Sunday, September 20, 2009
Plato for Pennies or Harvard on the half-dollar.
I've been hanging with Plato quite a bit lately. He rides shotgun as we go about town doing errands. And the more time we spend together, the more I find myself really liking this guy. Last Saturday on the way home from our zoo outing, my two year old son Kai fell asleep so I invited Plato to finish the fascinating tale of his teacher Socrate's arrest, imprisonment, and eventual execution via hemlock. Can this guy ever tell a story!
I'm hoping he'll join my new inner circle of friends which now includes Martha Stewart and Eleanor Roosevelt.
And no, despite any appearance otherwise, I'm not writing this from a padded cell;-).
Awhile back I was facing a tough personal situation for which I needed chutzpah, moxie, just plain guts. And courage has never been my strong suit. When I would read about the underground railroad or people risking their lives to hide Jewish families in Nazi Germany, my admiration was always tempered with a disappointment in myself for not knowing I too could have that strength.
Now my situation was not so dramatic, but I did need to find my inner steel magnolia and I had been simultaneously reading a book written by Martha Stewart and a self-help book.
The book, I wish I remembered the title but I've easily read hundreds in the genre, suggested that you expand your peer group beyond your flesh and blood family and friends to include those who have the qualities you'd like from any time in history, any continent, any gender, religion, or background.
I was drawn to this idea of having a "round table" discussion group and imagining what some of these people would do in my situation. I was drawn to both Martha and Eleanor for courage. Watching Martha go to prison and emerge, not cowed or afraid to go on in public life was inspiring to me. And Eleanor's quote, "You must do the thing you think you cannot do" had helped me get through my first college speech class. They were both women I wanted to get to know better.
Plato I must admit was added as a bit of a fluke. He had a good reputation and was available at my last used book library sale for a buck. I mean really, it was cheaper than buying him a coffee at Starbucks. And I find he's quite good company.
There is a second part to this new desire to get to know the "great thoughts" of some "great people". I read somewhere that if a New York taxi driver spent his or her average idle time between fares reading the classics in any area of interest, within a few years, that driver would have the equivalent of a PhD in that area.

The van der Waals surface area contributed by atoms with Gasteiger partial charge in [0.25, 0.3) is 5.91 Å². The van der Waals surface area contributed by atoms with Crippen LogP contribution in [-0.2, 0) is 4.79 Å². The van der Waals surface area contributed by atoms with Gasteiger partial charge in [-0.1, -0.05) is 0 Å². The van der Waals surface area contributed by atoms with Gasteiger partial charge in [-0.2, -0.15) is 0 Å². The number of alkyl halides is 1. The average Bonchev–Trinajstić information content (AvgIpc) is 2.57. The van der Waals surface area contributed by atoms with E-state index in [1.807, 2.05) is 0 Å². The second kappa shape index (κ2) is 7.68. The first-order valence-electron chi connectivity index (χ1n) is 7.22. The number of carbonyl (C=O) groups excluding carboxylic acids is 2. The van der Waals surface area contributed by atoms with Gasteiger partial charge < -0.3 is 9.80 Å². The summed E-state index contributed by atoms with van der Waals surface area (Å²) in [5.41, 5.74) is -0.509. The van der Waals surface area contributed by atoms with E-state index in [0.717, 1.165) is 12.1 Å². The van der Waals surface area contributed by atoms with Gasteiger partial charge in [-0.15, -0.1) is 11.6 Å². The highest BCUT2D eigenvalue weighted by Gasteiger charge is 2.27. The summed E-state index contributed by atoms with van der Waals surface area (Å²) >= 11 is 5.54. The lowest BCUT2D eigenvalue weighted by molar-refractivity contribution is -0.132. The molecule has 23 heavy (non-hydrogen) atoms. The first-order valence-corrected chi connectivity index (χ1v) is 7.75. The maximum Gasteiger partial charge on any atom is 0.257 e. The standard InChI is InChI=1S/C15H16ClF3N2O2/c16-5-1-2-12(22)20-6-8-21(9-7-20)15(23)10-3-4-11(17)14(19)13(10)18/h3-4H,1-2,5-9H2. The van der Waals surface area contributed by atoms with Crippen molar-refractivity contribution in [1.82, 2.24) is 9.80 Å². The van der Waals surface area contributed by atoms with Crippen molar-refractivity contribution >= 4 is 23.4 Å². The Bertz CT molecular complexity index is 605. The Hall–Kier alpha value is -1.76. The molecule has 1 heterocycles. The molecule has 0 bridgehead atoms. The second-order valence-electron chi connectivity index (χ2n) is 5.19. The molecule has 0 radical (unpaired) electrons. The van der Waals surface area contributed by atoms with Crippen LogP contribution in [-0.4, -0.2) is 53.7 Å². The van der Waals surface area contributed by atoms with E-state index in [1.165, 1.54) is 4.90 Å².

That thought intrigued me as my day, like a taxi driver's, is also lived in bits and pieces. And as I get older and face the big questions of life and the inevitable question of death, I'm more and more interesting in getting a PhD in "Life" and finding teachers who've lived completely different lives than my own is quite instructive.
I think I had an excellent undergraduate teaching staff, at least if that can be assessed on the basis of tuition costs, but I'm not sure how much I learned. Mostly I remember hoping I would have someone to sit with for lunch at the cafeteria, hoping my new stone washed denim jeans would give me one iota of the casual chic of those sorority sisters, and being anxious, always so anxious about grades.
Now here at forty something, the thought of learning without any grades attached is positively lovely. Harvard tuition and fees as of last year were a bit over $36,000 per year. If someone were to give me a full scholarship and offer to take over all my duties here, and tell me there were no exams or papers, I would be delighted - who wouldn't?
But I figure I have some chance to get something of that opportunity here at home. I may not be able to attend lectures, but I can get through much of the same syllabus for free on book cassettes, or at most 50 cents in late fines from the local library. And I can rewind at will for the especially tricky parts; imagine asking your profs if they minded repeating that entire lecture? I'm starting with a sort of "For Dummies" version in that you hear the original dialogues, followed by Charlton Heston's soothing voice giving you the cliff notes of what it all meant - Much easier!!!!
I think I'm going to get a whole lot more out of my education this time around. Sophie Kinsella (Shopaholic series) will remain on my nightstand, but I'm widening the circle.
Gotta go, Plato and I have a grocery run tonight. And how cool is this.... he just told me he only gives out A's!